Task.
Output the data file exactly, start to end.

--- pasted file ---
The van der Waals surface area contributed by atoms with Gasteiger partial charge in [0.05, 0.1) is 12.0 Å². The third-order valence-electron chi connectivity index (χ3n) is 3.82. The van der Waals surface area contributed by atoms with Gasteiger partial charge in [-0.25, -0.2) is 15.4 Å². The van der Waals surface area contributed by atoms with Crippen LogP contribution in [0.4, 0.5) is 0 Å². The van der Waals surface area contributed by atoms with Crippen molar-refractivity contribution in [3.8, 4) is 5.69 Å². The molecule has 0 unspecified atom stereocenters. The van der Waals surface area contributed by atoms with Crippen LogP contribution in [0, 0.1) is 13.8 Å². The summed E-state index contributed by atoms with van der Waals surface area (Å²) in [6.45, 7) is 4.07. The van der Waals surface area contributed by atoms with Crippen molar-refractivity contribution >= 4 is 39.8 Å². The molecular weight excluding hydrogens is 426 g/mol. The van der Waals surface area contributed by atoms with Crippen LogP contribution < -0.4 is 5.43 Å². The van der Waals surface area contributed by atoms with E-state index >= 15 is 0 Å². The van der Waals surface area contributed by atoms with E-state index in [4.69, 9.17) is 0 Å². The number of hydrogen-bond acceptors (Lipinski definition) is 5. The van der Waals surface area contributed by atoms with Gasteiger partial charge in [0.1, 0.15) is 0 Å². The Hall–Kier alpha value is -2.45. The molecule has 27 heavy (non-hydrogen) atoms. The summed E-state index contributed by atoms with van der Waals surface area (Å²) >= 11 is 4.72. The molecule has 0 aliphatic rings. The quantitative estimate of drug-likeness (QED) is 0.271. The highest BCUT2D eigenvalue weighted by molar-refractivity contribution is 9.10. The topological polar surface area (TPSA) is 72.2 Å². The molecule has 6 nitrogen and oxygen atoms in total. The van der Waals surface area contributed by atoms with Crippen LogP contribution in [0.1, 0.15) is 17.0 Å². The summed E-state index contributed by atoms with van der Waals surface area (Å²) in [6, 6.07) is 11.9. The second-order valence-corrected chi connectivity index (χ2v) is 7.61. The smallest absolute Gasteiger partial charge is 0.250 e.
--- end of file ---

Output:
The van der Waals surface area contributed by atoms with Gasteiger partial charge in [0.05, 0.1) is 12.0 Å². The third-order valence-electron chi connectivity index (χ3n) is 3.82. The van der Waals surface area contributed by atoms with Gasteiger partial charge in [-0.25, -0.2) is 15.4 Å². The van der Waals surface area contributed by atoms with Crippen LogP contribution in [0.4, 0.5) is 0 Å². The van der Waals surface area contributed by atoms with Crippen molar-refractivity contribution in [3.8, 4) is 5.69 Å². The molecule has 0 unspecified atom stereocenters. The van der Waals surface area contributed by atoms with Crippen LogP contribution in [0, 0.1) is 13.8 Å². The summed E-state index contributed by atoms with van der Waals surface area (Å²) in [6.45, 7) is 4.07. The van der Waals surface area contributed by atoms with Crippen molar-refractivity contribution >= 4 is 39.8 Å². The molecular weight excluding hydrogens is 426 g/mol. The van der Waals surface area contributed by atoms with Crippen LogP contribution < -0.4 is 5.43 Å². The van der Waals surface area contributed by atoms with E-state index >= 15 is 0 Å². The van der Waals surface area contributed by atoms with E-state index in [4.69, 9.17) is 0 Å². The number of hydrogen-bond acceptors (Lipinski definition) is 5. The van der Waals surface area contributed by atoms with Gasteiger partial charge in [0.1, 0.15) is 0 Å². The Hall–Kier alpha value is -2.45. The molecule has 27 heavy (non-hydrogen) atoms. The summed E-state index contributed by atoms with van der Waals surface area (Å²) >= 11 is 4.72. The molecule has 0 aliphatic rings. The quantitative estimate of drug-likeness (QED) is 0.271. The highest BCUT2D eigenvalue weighted by molar-refractivity contribution is 9.10. The topological polar surface area (TPSA) is 72.2 Å². The molecule has 6 nitrogen and oxygen atoms in total. The van der Waals surface area contributed by atoms with Crippen LogP contribution in [0.1, 0.15) is 17.0 Å². The summed E-state index contributed by atoms with van der Waals surface area (Å²) in [6, 6.07) is 11.9. The second-order valence-corrected chi connectivity index (χ2v) is 7.61. The smallest absolute Gasteiger partial charge is 0.250 e.